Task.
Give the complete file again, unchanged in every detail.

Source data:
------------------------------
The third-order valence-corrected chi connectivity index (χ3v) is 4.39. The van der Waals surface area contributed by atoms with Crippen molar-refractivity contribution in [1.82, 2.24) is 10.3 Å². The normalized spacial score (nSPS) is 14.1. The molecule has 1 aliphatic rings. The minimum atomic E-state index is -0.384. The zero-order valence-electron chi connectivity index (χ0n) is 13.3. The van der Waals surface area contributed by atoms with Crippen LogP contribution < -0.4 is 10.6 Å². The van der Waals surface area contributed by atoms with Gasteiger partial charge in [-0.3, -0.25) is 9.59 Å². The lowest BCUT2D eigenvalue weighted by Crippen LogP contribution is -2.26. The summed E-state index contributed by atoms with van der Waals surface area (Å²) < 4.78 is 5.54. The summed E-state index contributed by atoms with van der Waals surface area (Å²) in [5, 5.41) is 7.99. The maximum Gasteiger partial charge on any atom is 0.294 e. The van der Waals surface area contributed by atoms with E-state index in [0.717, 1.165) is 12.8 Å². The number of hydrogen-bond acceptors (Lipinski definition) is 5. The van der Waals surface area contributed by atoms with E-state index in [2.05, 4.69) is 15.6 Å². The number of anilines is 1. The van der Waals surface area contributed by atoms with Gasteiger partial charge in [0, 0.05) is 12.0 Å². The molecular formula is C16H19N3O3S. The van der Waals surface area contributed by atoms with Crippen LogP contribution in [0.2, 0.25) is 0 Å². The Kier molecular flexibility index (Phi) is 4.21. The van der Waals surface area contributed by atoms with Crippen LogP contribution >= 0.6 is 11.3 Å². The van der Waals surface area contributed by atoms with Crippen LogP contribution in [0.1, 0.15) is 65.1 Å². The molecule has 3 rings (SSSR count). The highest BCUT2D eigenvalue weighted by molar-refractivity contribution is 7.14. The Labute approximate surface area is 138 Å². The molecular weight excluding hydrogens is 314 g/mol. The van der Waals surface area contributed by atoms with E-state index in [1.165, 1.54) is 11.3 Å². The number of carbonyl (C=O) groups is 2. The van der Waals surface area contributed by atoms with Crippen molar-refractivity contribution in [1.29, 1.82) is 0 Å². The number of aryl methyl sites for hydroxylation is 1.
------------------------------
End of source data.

The third-order valence-corrected chi connectivity index (χ3v) is 4.39. The van der Waals surface area contributed by atoms with Crippen molar-refractivity contribution in [1.82, 2.24) is 10.3 Å². The normalized spacial score (nSPS) is 14.1. The molecule has 1 aliphatic rings. The minimum atomic E-state index is -0.384. The zero-order valence-electron chi connectivity index (χ0n) is 13.3. The van der Waals surface area contributed by atoms with Crippen LogP contribution < -0.4 is 10.6 Å². The van der Waals surface area contributed by atoms with Gasteiger partial charge in [-0.3, -0.25) is 9.59 Å². The lowest BCUT2D eigenvalue weighted by Crippen LogP contribution is -2.26. The summed E-state index contributed by atoms with van der Waals surface area (Å²) < 4.78 is 5.54. The summed E-state index contributed by atoms with van der Waals surface area (Å²) in [5, 5.41) is 7.99. The maximum Gasteiger partial charge on any atom is 0.294 e. The van der Waals surface area contributed by atoms with E-state index in [0.717, 1.165) is 12.8 Å². The number of hydrogen-bond acceptors (Lipinski definition) is 5. The van der Waals surface area contributed by atoms with E-state index in [2.05, 4.69) is 15.6 Å². The number of anilines is 1. The van der Waals surface area contributed by atoms with Gasteiger partial charge in [0, 0.05) is 12.0 Å². The molecular formula is C16H19N3O3S. The van der Waals surface area contributed by atoms with Crippen LogP contribution in [0.2, 0.25) is 0 Å². The Kier molecular flexibility index (Phi) is 4.21. The van der Waals surface area contributed by atoms with Crippen LogP contribution >= 0.6 is 11.3 Å². The van der Waals surface area contributed by atoms with Crippen LogP contribution in [0.1, 0.15) is 65.1 Å². The molecule has 3 rings (SSSR count). The highest BCUT2D eigenvalue weighted by molar-refractivity contribution is 7.14. The Labute approximate surface area is 138 Å². The molecular weight excluding hydrogens is 314 g/mol. The van der Waals surface area contributed by atoms with E-state index in [1.165, 1.54) is 11.3 Å². The number of carbonyl (C=O) groups is 2. The van der Waals surface area contributed by atoms with Crippen molar-refractivity contribution in [1.29, 1.82) is 0 Å². The number of aryl methyl sites for hydroxylation is 1.